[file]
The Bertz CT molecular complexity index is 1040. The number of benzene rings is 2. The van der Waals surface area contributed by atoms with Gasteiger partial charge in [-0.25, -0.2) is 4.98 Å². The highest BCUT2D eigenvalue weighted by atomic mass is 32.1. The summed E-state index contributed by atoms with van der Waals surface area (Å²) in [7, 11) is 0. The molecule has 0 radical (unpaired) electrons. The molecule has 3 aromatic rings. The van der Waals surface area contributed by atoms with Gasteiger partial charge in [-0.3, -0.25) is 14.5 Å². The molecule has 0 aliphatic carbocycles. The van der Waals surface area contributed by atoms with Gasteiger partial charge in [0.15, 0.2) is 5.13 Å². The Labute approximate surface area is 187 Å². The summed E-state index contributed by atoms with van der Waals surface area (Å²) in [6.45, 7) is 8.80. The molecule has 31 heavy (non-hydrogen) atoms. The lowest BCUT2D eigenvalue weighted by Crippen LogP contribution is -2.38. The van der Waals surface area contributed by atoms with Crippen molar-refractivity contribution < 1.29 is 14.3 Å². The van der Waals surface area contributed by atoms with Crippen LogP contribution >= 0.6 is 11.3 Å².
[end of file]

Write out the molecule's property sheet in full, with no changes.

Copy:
The Bertz CT molecular complexity index is 1040. The number of benzene rings is 2. The van der Waals surface area contributed by atoms with Gasteiger partial charge in [-0.25, -0.2) is 4.98 Å². The highest BCUT2D eigenvalue weighted by atomic mass is 32.1. The summed E-state index contributed by atoms with van der Waals surface area (Å²) in [7, 11) is 0. The molecule has 0 radical (unpaired) electrons. The molecule has 3 aromatic rings. The van der Waals surface area contributed by atoms with Gasteiger partial charge in [-0.3, -0.25) is 14.5 Å². The molecule has 0 aliphatic carbocycles. The van der Waals surface area contributed by atoms with Gasteiger partial charge in [0.15, 0.2) is 5.13 Å². The Labute approximate surface area is 187 Å². The summed E-state index contributed by atoms with van der Waals surface area (Å²) in [6.45, 7) is 8.80. The molecule has 31 heavy (non-hydrogen) atoms. The lowest BCUT2D eigenvalue weighted by Crippen LogP contribution is -2.38. The van der Waals surface area contributed by atoms with Crippen molar-refractivity contribution < 1.29 is 14.3 Å². The van der Waals surface area contributed by atoms with Crippen LogP contribution >= 0.6 is 11.3 Å².